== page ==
}
}

Message provider

Code listing: spring boot rabbitmq / SRC / main / Java / COM / springboot / springbootrabbitmq / simple / simplesend.java


@Component
public class SimpleSend {

    private final Logger logger = LoggerFactory.getLogger(this.getClass());
  
    @Autowired
    private AmqpTemplate amqpTemplate;

    public void send() {
        SimpleDateFormat simpleDateFormat = new SimpleDateFormat("yyyy-MM-dd HH:mm:ss");
        String message = "Hello Spring Boot " + simpleDateFormat.format(new Date());
        amqpTemplate.convertAndSend("simple", message);
        Logger.info ("message push succeeded! "";
    }
}

Message consumer

Code list: spring boot rabbitmq / SRC / main / Java / COM / springboot / springbootrabbitmq / simple / simplereceive.java


@Component
@RabbitListener(queues = "simple")
public class SimpleReceive {

    private final Logger logger = LoggerFactory.getLogger(this.getClass());

    @RabbitHandler
    public void process(String message) {
        logger.info("Receive :{}", message);
    }

}

test

Code listing: spring boot rabbitmq / SRC / test / Java / COM / springboot / springbootrabbitmq / demoapplicationtests.java


@RunWith(SpringRunner.class)
@SpringBootTest
public class DemoApplicationTests {

    @Autowired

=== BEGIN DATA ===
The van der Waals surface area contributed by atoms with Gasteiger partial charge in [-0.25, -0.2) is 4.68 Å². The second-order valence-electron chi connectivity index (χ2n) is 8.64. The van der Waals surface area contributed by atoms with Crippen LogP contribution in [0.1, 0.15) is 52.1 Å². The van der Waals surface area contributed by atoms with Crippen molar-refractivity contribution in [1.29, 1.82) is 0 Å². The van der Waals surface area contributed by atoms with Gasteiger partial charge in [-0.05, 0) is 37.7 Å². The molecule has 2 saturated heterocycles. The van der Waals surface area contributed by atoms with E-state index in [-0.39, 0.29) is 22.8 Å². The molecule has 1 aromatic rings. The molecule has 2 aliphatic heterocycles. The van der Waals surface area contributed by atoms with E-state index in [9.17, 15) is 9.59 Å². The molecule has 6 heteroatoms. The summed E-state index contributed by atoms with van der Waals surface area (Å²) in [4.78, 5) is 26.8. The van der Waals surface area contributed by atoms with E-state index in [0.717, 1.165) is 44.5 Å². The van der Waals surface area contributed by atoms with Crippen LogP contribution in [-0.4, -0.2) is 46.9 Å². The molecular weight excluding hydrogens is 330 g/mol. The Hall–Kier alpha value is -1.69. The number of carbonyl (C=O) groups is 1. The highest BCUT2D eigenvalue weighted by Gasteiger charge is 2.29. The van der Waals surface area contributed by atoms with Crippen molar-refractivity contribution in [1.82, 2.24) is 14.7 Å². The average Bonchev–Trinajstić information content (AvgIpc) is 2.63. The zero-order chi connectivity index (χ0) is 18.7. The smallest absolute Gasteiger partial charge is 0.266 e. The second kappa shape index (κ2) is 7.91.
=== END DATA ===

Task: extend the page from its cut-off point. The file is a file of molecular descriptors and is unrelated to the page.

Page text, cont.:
SimpleSend simpleSend;

    @Test
    public void simpleSend() {
        simpleSend.send();
    }

}

5.2 one to many use

What happens if there is a producer of one message and a consumer of N messages?

Make some changes to the above code to add a message consumer.

The test code is as follows:

@Test
public void simpleOneSend() {
    for (int i = 0; i < 100; i ++) {
        simpleManySend.send(i);
    }
}

The test shows that two consumers consume the producer’s message on average.

5.3 many to many use

We add a message producer, and the test code is as follows:

@Test
public void simpleManySend() {
    for (int i = 0; i < 100; i ++) {
        simpleManySend.send(i);
        simpleManySend1.send(i);
    }
}

The test results show that two consumers consume the messages produced by two producers on average.

5.4 Topic Exchange

First, configure the topic. The configuration code is as follows: